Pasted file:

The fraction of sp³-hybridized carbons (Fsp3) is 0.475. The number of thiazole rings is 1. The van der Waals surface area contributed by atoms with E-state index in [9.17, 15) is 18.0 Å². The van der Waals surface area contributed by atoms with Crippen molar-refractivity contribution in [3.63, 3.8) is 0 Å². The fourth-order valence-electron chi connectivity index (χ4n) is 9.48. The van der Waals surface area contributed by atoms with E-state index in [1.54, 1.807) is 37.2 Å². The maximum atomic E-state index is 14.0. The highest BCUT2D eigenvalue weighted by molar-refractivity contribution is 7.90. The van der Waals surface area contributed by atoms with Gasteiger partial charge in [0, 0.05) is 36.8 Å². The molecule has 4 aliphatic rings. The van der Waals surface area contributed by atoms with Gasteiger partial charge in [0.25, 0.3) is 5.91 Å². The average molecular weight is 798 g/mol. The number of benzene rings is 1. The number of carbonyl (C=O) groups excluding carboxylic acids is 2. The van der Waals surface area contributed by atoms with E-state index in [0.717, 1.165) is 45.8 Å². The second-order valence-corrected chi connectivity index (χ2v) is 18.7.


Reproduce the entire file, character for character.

The fraction of sp³-hybridized carbons (Fsp3) is 0.475. The number of thiazole rings is 1. The van der Waals surface area contributed by atoms with E-state index in [9.17, 15) is 18.0 Å². The van der Waals surface area contributed by atoms with Crippen molar-refractivity contribution in [3.63, 3.8) is 0 Å². The fourth-order valence-electron chi connectivity index (χ4n) is 9.48. The van der Waals surface area contributed by atoms with E-state index in [1.54, 1.807) is 37.2 Å². The maximum atomic E-state index is 14.0. The highest BCUT2D eigenvalue weighted by molar-refractivity contribution is 7.90. The van der Waals surface area contributed by atoms with Gasteiger partial charge in [0, 0.05) is 36.8 Å². The molecule has 4 aliphatic rings. The van der Waals surface area contributed by atoms with Gasteiger partial charge in [0.25, 0.3) is 5.91 Å². The average molecular weight is 798 g/mol. The number of benzene rings is 1. The number of carbonyl (C=O) groups excluding carboxylic acids is 2. The van der Waals surface area contributed by atoms with E-state index in [0.717, 1.165) is 45.8 Å². The second-order valence-corrected chi connectivity index (χ2v) is 18.7.